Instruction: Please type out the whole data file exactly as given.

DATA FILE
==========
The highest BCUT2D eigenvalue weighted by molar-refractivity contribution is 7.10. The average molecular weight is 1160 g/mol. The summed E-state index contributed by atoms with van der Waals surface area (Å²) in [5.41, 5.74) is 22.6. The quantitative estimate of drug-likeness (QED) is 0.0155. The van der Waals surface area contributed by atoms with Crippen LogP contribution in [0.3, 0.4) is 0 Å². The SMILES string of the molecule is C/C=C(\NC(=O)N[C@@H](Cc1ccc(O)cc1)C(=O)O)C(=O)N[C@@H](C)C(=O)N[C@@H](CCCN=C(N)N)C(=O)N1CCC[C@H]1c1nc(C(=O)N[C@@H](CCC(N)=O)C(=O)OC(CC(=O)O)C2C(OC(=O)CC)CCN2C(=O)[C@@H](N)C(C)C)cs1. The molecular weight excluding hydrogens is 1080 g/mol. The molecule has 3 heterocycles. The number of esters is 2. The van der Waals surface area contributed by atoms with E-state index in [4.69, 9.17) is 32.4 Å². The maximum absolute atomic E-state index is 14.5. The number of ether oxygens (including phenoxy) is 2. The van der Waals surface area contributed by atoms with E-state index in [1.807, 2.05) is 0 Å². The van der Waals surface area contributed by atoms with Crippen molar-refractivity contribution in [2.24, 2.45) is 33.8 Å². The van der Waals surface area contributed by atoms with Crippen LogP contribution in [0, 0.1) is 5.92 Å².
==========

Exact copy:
The highest BCUT2D eigenvalue weighted by molar-refractivity contribution is 7.10. The average molecular weight is 1160 g/mol. The summed E-state index contributed by atoms with van der Waals surface area (Å²) in [5.41, 5.74) is 22.6. The quantitative estimate of drug-likeness (QED) is 0.0155. The van der Waals surface area contributed by atoms with Crippen LogP contribution in [0.3, 0.4) is 0 Å². The SMILES string of the molecule is C/C=C(\NC(=O)N[C@@H](Cc1ccc(O)cc1)C(=O)O)C(=O)N[C@@H](C)C(=O)N[C@@H](CCCN=C(N)N)C(=O)N1CCC[C@H]1c1nc(C(=O)N[C@@H](CCC(N)=O)C(=O)OC(CC(=O)O)C2C(OC(=O)CC)CCN2C(=O)[C@@H](N)C(C)C)cs1. The molecular weight excluding hydrogens is 1080 g/mol. The molecule has 3 heterocycles. The number of esters is 2. The van der Waals surface area contributed by atoms with E-state index in [4.69, 9.17) is 32.4 Å². The maximum absolute atomic E-state index is 14.5. The number of ether oxygens (including phenoxy) is 2. The van der Waals surface area contributed by atoms with E-state index in [1.807, 2.05) is 0 Å². The van der Waals surface area contributed by atoms with Crippen molar-refractivity contribution in [2.24, 2.45) is 33.8 Å². The van der Waals surface area contributed by atoms with Crippen LogP contribution in [0, 0.1) is 5.92 Å².